Note: Image is a real-time search on Twitter for Manchester United
With the rise in consumer-generated content – an increase in people willing to create it and wanting to consume it – we are going to see the creation of something called the “Semantic Web”. This means the web isn’t going to be based, solely, on set content like it is now, but rather around people’s sentiment around topics, ideas, organizations, people, etc.
We already can begin to see the rise of the semantic web through things like Twitter, where we can search real-time sentiment on a topic. For instance, I learned about Michael Jackson’s death not on a news site, but rather on Twitter! We even see Twitter being integrated into Bing’s search results.
Even sites like GoodGuide, which help consumers find healthy, socially responsible products, are establishing the semantic web by having people rate products they feel are the best.
Or who needs to research a product, when they can use Facebook Connect to message all their friends who have the same product and ask them how they like it and would they recommend buying it!
This is a very interesting concept to take into consideration by brands as the web and how we use it continues to evolve!
So, what does this mean for brands?
Less control of external communcation!
What Marty Neumeier says about brand, “It’s not what you say it is. It’s what they say it is” is only going to become more and more prevalent as consumers become less and less dependent on established web content/messaging and look more to sentiment from friends, family and other consumers to make their buying decisions!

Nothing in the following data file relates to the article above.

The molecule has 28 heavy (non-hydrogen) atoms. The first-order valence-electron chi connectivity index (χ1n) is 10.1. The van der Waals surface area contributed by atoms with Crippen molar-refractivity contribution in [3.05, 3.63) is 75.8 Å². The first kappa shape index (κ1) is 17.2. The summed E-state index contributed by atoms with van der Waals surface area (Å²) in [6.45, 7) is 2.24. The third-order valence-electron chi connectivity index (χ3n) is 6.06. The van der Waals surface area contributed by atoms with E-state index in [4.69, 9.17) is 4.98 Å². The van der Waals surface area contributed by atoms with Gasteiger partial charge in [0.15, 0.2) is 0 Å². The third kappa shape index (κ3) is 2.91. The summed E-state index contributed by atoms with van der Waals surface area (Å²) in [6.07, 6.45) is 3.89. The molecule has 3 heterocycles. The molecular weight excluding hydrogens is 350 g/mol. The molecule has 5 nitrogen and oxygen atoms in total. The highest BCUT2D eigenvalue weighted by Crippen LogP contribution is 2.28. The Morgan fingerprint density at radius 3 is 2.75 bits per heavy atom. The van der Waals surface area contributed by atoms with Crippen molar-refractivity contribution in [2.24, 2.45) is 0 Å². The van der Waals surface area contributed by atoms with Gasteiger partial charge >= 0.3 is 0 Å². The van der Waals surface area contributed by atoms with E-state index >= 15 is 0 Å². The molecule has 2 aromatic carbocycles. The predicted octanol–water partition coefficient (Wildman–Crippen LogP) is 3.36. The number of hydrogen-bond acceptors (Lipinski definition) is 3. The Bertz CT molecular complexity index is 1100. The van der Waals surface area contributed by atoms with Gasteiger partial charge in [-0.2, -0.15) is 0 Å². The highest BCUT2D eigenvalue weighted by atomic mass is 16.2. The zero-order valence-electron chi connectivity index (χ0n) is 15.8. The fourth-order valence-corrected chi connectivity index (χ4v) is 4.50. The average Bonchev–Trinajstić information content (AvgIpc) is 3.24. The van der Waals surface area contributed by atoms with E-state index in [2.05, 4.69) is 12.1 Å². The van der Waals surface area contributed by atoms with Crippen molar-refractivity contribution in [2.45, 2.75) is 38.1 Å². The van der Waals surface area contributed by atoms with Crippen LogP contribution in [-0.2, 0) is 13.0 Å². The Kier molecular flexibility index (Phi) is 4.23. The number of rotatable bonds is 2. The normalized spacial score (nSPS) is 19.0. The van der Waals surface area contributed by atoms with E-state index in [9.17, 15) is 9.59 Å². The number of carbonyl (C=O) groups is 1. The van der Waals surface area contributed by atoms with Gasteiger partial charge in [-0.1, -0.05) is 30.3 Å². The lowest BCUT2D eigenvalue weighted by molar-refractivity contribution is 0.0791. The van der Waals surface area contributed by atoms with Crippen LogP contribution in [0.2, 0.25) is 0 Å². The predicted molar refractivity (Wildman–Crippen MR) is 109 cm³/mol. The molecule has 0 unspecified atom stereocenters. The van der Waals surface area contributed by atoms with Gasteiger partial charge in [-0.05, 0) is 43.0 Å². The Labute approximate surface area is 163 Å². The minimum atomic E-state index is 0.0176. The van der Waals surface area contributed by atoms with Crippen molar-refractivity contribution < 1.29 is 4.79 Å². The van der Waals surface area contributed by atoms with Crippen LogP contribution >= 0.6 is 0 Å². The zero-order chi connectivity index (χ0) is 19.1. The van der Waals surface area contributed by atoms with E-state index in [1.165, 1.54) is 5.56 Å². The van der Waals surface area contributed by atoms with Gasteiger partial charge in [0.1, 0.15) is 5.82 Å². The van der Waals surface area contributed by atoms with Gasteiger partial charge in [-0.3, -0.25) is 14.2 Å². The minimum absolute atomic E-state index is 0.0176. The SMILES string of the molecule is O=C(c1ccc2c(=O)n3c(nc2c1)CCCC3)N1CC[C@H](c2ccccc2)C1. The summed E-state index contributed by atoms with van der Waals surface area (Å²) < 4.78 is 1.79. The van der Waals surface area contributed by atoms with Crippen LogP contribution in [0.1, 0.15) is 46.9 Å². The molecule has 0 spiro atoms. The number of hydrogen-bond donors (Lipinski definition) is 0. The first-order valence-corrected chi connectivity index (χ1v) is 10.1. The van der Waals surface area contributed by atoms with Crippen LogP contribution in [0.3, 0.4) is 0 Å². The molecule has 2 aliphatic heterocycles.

We already know that 74% of consumers’ purchase decisions are influenced by the opinions of others, and online social network users are 3 times more likely to trust their peers over advertising when making a decision. In addition we know people trust their own experience (58%), followed by word-of-mouth (51%) when short-listing brands. And only 17% consider advertising in this process! (note: figures from Bazaarvoice)
So what does this tell us?
It tells us that delivering on the brand promise consistently and continuously, through product/services, customer care (post-purchase experiences), new innovations and corporate responsibility are becoming a brand’s strongest force when influencing purchase decisions!
This is because these elements stimulate word-of-mouth. Or in terms of the semantic web: stimulating sentiment that, if done correctly, is consistent with how the organization wants to be perceived!
So let’s re-look at the brand experience cycle I wrote about in September:
Making promises is something the organization usually creates for the brand. But as the semantic web begins to take charge, the brand’s customers will be the dominant ones making those promises!
So, it becomes more and more essential that brands do everything they can to establish their brand internally to be able to prove their brand through actions and delivering the brand promise to its customers. This will help influence how customers will communicate the brand and its promise!